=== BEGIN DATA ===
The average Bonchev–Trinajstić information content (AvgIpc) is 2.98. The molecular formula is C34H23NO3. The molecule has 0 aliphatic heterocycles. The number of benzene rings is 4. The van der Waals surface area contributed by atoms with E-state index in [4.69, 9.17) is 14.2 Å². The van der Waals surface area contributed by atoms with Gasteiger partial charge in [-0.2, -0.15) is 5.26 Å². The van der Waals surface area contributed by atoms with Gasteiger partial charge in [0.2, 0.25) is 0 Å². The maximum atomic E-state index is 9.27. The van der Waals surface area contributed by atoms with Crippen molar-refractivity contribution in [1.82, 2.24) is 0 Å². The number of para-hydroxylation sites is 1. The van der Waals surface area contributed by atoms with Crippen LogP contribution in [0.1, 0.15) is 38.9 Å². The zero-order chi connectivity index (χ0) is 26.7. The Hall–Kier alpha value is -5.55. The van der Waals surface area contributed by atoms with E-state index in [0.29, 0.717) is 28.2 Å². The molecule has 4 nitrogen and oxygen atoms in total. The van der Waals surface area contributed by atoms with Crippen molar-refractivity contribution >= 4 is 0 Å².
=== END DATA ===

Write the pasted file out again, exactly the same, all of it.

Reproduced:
The average Bonchev–Trinajstić information content (AvgIpc) is 2.98. The molecular formula is C34H23NO3. The molecule has 0 aliphatic heterocycles. The number of benzene rings is 4. The van der Waals surface area contributed by atoms with E-state index in [4.69, 9.17) is 14.2 Å². The van der Waals surface area contributed by atoms with Gasteiger partial charge in [-0.2, -0.15) is 5.26 Å². The van der Waals surface area contributed by atoms with Gasteiger partial charge in [0.2, 0.25) is 0 Å². The maximum atomic E-state index is 9.27. The van der Waals surface area contributed by atoms with Crippen molar-refractivity contribution in [1.82, 2.24) is 0 Å². The number of para-hydroxylation sites is 1. The van der Waals surface area contributed by atoms with Crippen LogP contribution in [0.1, 0.15) is 38.9 Å². The zero-order chi connectivity index (χ0) is 26.7. The Hall–Kier alpha value is -5.55. The van der Waals surface area contributed by atoms with E-state index in [0.29, 0.717) is 28.2 Å². The molecule has 4 nitrogen and oxygen atoms in total. The van der Waals surface area contributed by atoms with Crippen molar-refractivity contribution >= 4 is 0 Å².